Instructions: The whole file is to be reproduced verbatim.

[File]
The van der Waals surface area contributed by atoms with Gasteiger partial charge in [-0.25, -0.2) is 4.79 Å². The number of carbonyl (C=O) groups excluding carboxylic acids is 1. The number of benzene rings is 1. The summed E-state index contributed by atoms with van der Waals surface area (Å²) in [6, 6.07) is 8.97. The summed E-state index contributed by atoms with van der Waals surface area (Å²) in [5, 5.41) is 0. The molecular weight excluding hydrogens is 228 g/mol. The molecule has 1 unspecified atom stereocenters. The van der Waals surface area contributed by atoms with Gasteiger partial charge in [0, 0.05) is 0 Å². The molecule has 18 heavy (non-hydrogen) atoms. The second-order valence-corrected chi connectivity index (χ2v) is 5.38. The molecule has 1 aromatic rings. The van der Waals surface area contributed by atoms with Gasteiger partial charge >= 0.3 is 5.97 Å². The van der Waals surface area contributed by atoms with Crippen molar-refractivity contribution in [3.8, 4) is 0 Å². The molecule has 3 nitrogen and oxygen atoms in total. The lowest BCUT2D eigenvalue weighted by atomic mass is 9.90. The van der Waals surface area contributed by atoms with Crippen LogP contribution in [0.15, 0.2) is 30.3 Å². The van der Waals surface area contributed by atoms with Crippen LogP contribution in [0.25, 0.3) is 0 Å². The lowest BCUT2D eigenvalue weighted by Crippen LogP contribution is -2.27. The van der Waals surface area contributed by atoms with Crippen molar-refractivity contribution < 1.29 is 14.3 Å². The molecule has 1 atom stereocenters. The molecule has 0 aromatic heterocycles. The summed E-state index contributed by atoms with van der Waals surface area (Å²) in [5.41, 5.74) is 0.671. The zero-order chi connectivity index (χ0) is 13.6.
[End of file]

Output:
The van der Waals surface area contributed by atoms with Gasteiger partial charge in [-0.25, -0.2) is 4.79 Å². The number of carbonyl (C=O) groups excluding carboxylic acids is 1. The number of benzene rings is 1. The summed E-state index contributed by atoms with van der Waals surface area (Å²) in [6, 6.07) is 8.97. The summed E-state index contributed by atoms with van der Waals surface area (Å²) in [5, 5.41) is 0. The molecular weight excluding hydrogens is 228 g/mol. The molecule has 1 unspecified atom stereocenters. The van der Waals surface area contributed by atoms with Gasteiger partial charge in [0, 0.05) is 0 Å². The molecule has 18 heavy (non-hydrogen) atoms. The second-order valence-corrected chi connectivity index (χ2v) is 5.38. The molecule has 1 aromatic rings. The van der Waals surface area contributed by atoms with Gasteiger partial charge >= 0.3 is 5.97 Å². The van der Waals surface area contributed by atoms with Crippen molar-refractivity contribution in [3.8, 4) is 0 Å². The molecule has 3 nitrogen and oxygen atoms in total. The lowest BCUT2D eigenvalue weighted by atomic mass is 9.90. The van der Waals surface area contributed by atoms with Crippen LogP contribution in [0.15, 0.2) is 30.3 Å². The van der Waals surface area contributed by atoms with Crippen LogP contribution in [0.25, 0.3) is 0 Å². The lowest BCUT2D eigenvalue weighted by Crippen LogP contribution is -2.27. The van der Waals surface area contributed by atoms with Crippen molar-refractivity contribution < 1.29 is 14.3 Å². The molecule has 1 atom stereocenters. The molecule has 0 aromatic heterocycles. The summed E-state index contributed by atoms with van der Waals surface area (Å²) in [5.41, 5.74) is 0.671. The zero-order chi connectivity index (χ0) is 13.6.